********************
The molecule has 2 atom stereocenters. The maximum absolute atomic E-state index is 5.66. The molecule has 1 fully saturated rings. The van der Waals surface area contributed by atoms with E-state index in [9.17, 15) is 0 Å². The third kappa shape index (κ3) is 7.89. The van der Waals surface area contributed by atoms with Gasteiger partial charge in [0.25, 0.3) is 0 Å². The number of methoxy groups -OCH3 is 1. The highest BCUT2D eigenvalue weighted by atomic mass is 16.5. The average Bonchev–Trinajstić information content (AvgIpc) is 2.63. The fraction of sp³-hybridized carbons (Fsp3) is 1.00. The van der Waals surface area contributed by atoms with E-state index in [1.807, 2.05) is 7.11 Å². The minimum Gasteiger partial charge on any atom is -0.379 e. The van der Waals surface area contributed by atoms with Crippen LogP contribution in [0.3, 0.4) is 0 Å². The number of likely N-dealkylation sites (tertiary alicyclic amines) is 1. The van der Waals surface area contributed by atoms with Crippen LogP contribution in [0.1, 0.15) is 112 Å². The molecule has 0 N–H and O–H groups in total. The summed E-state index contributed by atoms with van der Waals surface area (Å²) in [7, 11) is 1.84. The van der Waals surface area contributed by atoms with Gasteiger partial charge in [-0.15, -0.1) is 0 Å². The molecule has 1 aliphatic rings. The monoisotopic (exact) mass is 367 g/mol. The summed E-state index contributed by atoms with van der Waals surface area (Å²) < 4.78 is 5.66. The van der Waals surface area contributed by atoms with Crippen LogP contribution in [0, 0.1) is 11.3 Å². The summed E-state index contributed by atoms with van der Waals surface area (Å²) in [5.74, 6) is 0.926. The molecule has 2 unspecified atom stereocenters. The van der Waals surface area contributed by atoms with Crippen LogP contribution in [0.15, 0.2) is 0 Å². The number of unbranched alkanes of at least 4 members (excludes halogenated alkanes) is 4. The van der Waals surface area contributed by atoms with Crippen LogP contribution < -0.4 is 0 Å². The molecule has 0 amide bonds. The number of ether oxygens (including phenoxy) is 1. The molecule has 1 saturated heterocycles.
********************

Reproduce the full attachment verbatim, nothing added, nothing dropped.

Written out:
The molecule has 2 atom stereocenters. The maximum absolute atomic E-state index is 5.66. The molecule has 1 fully saturated rings. The van der Waals surface area contributed by atoms with E-state index in [9.17, 15) is 0 Å². The third kappa shape index (κ3) is 7.89. The van der Waals surface area contributed by atoms with Gasteiger partial charge in [0.25, 0.3) is 0 Å². The number of methoxy groups -OCH3 is 1. The highest BCUT2D eigenvalue weighted by atomic mass is 16.5. The average Bonchev–Trinajstić information content (AvgIpc) is 2.63. The fraction of sp³-hybridized carbons (Fsp3) is 1.00. The van der Waals surface area contributed by atoms with E-state index in [1.807, 2.05) is 7.11 Å². The minimum Gasteiger partial charge on any atom is -0.379 e. The van der Waals surface area contributed by atoms with Crippen LogP contribution in [0.3, 0.4) is 0 Å². The number of likely N-dealkylation sites (tertiary alicyclic amines) is 1. The van der Waals surface area contributed by atoms with Crippen LogP contribution in [0.1, 0.15) is 112 Å². The molecule has 0 N–H and O–H groups in total. The summed E-state index contributed by atoms with van der Waals surface area (Å²) in [7, 11) is 1.84. The van der Waals surface area contributed by atoms with Gasteiger partial charge in [-0.15, -0.1) is 0 Å². The molecule has 1 aliphatic rings. The monoisotopic (exact) mass is 367 g/mol. The summed E-state index contributed by atoms with van der Waals surface area (Å²) < 4.78 is 5.66. The van der Waals surface area contributed by atoms with Crippen LogP contribution in [0, 0.1) is 11.3 Å². The summed E-state index contributed by atoms with van der Waals surface area (Å²) in [5.74, 6) is 0.926. The molecule has 2 unspecified atom stereocenters. The van der Waals surface area contributed by atoms with Crippen LogP contribution in [0.15, 0.2) is 0 Å². The number of unbranched alkanes of at least 4 members (excludes halogenated alkanes) is 4. The van der Waals surface area contributed by atoms with Crippen LogP contribution < -0.4 is 0 Å². The molecule has 0 amide bonds. The number of ether oxygens (including phenoxy) is 1. The molecule has 1 saturated heterocycles.